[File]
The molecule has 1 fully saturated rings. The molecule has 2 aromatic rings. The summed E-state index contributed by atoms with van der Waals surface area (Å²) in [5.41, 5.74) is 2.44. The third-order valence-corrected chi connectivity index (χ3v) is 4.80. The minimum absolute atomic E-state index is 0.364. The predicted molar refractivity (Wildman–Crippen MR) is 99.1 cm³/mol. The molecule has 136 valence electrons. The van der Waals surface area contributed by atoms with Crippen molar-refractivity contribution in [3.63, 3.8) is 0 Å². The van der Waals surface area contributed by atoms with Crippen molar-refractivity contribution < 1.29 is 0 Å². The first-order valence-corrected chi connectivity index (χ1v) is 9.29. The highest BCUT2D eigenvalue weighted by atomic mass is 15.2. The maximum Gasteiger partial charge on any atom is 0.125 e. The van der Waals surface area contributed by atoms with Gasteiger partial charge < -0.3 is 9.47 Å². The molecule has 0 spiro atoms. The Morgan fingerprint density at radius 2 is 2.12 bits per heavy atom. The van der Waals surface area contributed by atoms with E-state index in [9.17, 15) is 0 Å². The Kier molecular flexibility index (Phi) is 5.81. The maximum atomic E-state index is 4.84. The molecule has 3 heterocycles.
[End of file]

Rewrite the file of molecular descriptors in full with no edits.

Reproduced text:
The molecule has 1 fully saturated rings. The molecule has 2 aromatic rings. The summed E-state index contributed by atoms with van der Waals surface area (Å²) in [5.41, 5.74) is 2.44. The third-order valence-corrected chi connectivity index (χ3v) is 4.80. The minimum absolute atomic E-state index is 0.364. The predicted molar refractivity (Wildman–Crippen MR) is 99.1 cm³/mol. The molecule has 136 valence electrons. The van der Waals surface area contributed by atoms with Crippen molar-refractivity contribution in [3.63, 3.8) is 0 Å². The van der Waals surface area contributed by atoms with Crippen molar-refractivity contribution < 1.29 is 0 Å². The first-order valence-corrected chi connectivity index (χ1v) is 9.29. The highest BCUT2D eigenvalue weighted by atomic mass is 15.2. The maximum Gasteiger partial charge on any atom is 0.125 e. The van der Waals surface area contributed by atoms with Gasteiger partial charge < -0.3 is 9.47 Å². The molecule has 0 spiro atoms. The Morgan fingerprint density at radius 2 is 2.12 bits per heavy atom. The van der Waals surface area contributed by atoms with E-state index in [9.17, 15) is 0 Å². The Kier molecular flexibility index (Phi) is 5.81. The maximum atomic E-state index is 4.84. The molecule has 3 heterocycles.